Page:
A fledgling new restaurant is a work in progress, an evolution. Often visiting restaurants in opening week, I’ll return 3-4 weeks later, noticing a marked improvement in rhythm and flow, if not a dramatic change in food – often first food impressions prove to be consistent. Returning 2, 3, 4 months into a restaurant’s life, if things are heading the right direction, a distinct voice emerges, reflected in service and menus. Other times, on still searches for a point of view, for a compelling enough reason to return. Opening in May with big vision and standouts on the plate, I struggle to find cohesion at the new Dixie over three months of visits.
DIXIE, Presidio (One Letterman Dr., Chestnut at Lyon, 415-829-3363)
With Southern roots as a Florida native, chef Joseph Humphrey’s cooking is just the sort of thing I get excited about: California-fresh with a New Southern ethos, not dissimilar to some of the Southern-influenced “mashups” I find at the likes of Maverick, the new St. Vincent, or in the best food cities in the South. No surprise: Humphrey cooked at Michelin-starred Meadowood and Murray Circle, and in New Orleans with none other than Dickie Brennan & Co. South meets West in Dixie, which he was involved in from the ground up.
In the former Pres a Vi, Dixie hints at Southern plantation feel on the roomy veranda – ideal for their just-launched brunch – clearly the best area in the roomy restaurant. Though dreamily set in the Presidio surrounded by trees, the Palace of Fine Arts standing majestically across the lawn, inside even a remodel hasn’t quite covered up the space’s corporate feel. Rich woods and musical instrument art installations warm it up but neutral tones and a subdued air communicate “bland”.
Nearly condescending, cold service on my first visit had me actually dreading a return. There are thousands of meals one can leave feeling good about – dread should never be on the menu – especially at this price. In another visit, I dined in the back space where at 7:30pm on a Saturday night more than half the tables were filled with thankfully well-behaved children. Here service improved: sweet if unsure.
Food is the highlight at Dixie and Humphrey’s skill shines in chicken-fried quail on garlic waffles ($15), a twist on my soul food favorite with cabbage and kale slaw and a subtle kick from Thai chilies in the syrup. Another excellent dish is chicken and dumplings ($24). “Dumplings” are melting-soft ricotta gnudi surrounding tender cuts of chicken draped with baby carrots. This reinterpretation does what it should: make you rethink, but still thoroughly enjoy, a classic.
Red miso black cod ($23), silky in apple and bourbon-tinged foam, was so good it was the one dish I re-ordered. Accompanied by lobster mushrooms, only a mound of farro was flavorless and forlorn. I couldn’t help but long for Hog & Rocks’ perfect pimento jar when eating pimento cheese curds ($8) or 4505 Meats/Ryan Farr’s unparalleled, dissolve-in-your-mouth chicharrones when chomping on the harder, overly-salty version ($6) with nori salt here.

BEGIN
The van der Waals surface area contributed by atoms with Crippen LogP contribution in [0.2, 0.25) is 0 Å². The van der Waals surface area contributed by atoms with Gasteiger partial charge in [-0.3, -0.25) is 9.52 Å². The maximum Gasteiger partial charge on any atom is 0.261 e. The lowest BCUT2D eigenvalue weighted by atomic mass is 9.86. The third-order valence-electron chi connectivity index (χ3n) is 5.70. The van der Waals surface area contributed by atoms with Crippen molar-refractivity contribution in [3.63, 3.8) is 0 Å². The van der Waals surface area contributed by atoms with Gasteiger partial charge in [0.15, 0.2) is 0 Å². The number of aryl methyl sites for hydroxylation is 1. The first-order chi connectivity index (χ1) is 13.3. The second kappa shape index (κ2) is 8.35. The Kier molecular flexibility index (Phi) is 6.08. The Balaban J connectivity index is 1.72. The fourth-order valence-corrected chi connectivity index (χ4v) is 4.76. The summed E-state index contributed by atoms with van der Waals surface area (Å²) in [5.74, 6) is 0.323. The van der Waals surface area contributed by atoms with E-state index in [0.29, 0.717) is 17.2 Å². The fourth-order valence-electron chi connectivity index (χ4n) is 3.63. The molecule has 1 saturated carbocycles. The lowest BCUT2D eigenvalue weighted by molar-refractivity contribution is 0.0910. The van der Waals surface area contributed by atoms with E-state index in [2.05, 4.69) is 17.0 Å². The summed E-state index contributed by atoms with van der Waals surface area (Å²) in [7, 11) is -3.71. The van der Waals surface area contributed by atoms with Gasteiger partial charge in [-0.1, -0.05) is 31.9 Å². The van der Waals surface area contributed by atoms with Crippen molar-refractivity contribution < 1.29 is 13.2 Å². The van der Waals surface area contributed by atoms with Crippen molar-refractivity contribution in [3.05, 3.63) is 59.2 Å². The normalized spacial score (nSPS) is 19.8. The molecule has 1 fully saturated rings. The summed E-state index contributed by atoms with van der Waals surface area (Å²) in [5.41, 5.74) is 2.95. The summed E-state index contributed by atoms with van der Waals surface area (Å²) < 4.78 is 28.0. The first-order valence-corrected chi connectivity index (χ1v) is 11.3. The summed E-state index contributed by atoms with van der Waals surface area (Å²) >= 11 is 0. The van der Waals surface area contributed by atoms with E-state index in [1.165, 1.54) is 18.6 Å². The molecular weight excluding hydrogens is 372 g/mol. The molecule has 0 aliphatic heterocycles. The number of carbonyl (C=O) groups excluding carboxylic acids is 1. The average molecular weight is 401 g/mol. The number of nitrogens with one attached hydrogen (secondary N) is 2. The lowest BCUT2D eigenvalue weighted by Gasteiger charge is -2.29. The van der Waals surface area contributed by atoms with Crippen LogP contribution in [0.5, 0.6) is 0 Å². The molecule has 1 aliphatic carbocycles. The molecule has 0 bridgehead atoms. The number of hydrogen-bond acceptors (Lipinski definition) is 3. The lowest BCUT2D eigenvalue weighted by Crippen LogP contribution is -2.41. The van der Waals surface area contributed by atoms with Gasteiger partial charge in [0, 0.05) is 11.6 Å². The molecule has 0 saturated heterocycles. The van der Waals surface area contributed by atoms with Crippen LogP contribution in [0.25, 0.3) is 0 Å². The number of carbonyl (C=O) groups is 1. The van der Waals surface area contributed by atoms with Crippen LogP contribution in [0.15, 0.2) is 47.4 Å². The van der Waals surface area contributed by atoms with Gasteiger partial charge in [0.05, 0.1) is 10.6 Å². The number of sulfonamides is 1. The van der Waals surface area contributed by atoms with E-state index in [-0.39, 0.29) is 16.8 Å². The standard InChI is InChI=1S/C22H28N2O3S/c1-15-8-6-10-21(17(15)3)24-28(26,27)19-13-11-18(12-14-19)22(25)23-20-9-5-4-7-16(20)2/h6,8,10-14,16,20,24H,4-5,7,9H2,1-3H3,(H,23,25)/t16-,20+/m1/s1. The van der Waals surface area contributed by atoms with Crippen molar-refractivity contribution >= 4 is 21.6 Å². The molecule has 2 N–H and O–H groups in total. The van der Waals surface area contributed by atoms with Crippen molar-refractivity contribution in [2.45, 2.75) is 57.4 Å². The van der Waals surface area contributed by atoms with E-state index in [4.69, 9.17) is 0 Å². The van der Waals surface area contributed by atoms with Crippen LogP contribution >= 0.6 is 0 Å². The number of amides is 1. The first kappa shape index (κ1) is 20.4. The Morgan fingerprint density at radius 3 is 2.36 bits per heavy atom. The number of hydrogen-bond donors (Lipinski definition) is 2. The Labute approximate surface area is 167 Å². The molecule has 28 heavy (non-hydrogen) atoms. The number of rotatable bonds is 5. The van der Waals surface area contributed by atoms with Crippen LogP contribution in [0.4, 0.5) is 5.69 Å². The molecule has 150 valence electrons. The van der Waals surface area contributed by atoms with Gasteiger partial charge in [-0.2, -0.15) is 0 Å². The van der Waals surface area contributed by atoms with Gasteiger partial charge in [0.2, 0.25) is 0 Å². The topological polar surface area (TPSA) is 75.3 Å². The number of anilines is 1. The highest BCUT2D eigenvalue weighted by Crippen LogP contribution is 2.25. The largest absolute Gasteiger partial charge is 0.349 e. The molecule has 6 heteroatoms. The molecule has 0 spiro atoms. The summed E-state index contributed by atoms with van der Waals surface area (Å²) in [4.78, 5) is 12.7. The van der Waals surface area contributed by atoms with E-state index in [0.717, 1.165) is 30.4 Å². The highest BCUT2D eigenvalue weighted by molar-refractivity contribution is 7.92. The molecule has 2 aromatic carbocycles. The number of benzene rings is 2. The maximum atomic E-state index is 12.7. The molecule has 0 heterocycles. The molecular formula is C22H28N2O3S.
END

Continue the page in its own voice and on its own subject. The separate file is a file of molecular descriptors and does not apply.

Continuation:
Abalone and pickled jalapeno peek out of creamy corn soup ($14), while horseradish deviled eggs ($7) are smartly topped with fried chicken liver. Despite the promise of shaved tasso ham (I adore tasso), a Dixie chopped salad ($12) is almost banal, the ham more like two big slices of deli meat draped across an otherwise unadorned salad (merely lettuce in creamy shallot dressing with a smattering of radishes), rather than sliced up and in the mix.
Wine or a pour of whiskey were the more gratifying drink choices. On the cocktail front, a pricey Terroir Fizz ($14) utilizes amazing, local St. George Terroir gin with lemon, lime, Cointreau, lemon verbena and egg white for froth. Though I commend the move away from sweet, it was so sour (and I’ve been to known suck on lemons, that’s how much I crave sour), balance was lost in what could have been a beautiful aperitif – a bigger blow when this town is packed with excellent cocktails in the $8-12 range. Dixie Triple S ($12) fared better in balance of sweet/smoky/spicy (the triple “S”) with Espolon silver tequila, lime, watermelon-jalapeno puree, and a hickory smoked salt rim. 2 Bens is a playful tribute to “what dad and granddad drank” – a pint of Guinness and shot of Jack Daniels – but I cannot fathom paying $16 for a pour of such basic brands.
Dixie’s musical, New Southern vision is among my dream restaurant concepts but in actuality feels incongruent and out-of-sync despite supreme moments of taste. After the bill arrives at well over $100 for two, walking out into misty Presidio air before a green expanse leading to the Bay, the first thought is where to go next to fill up.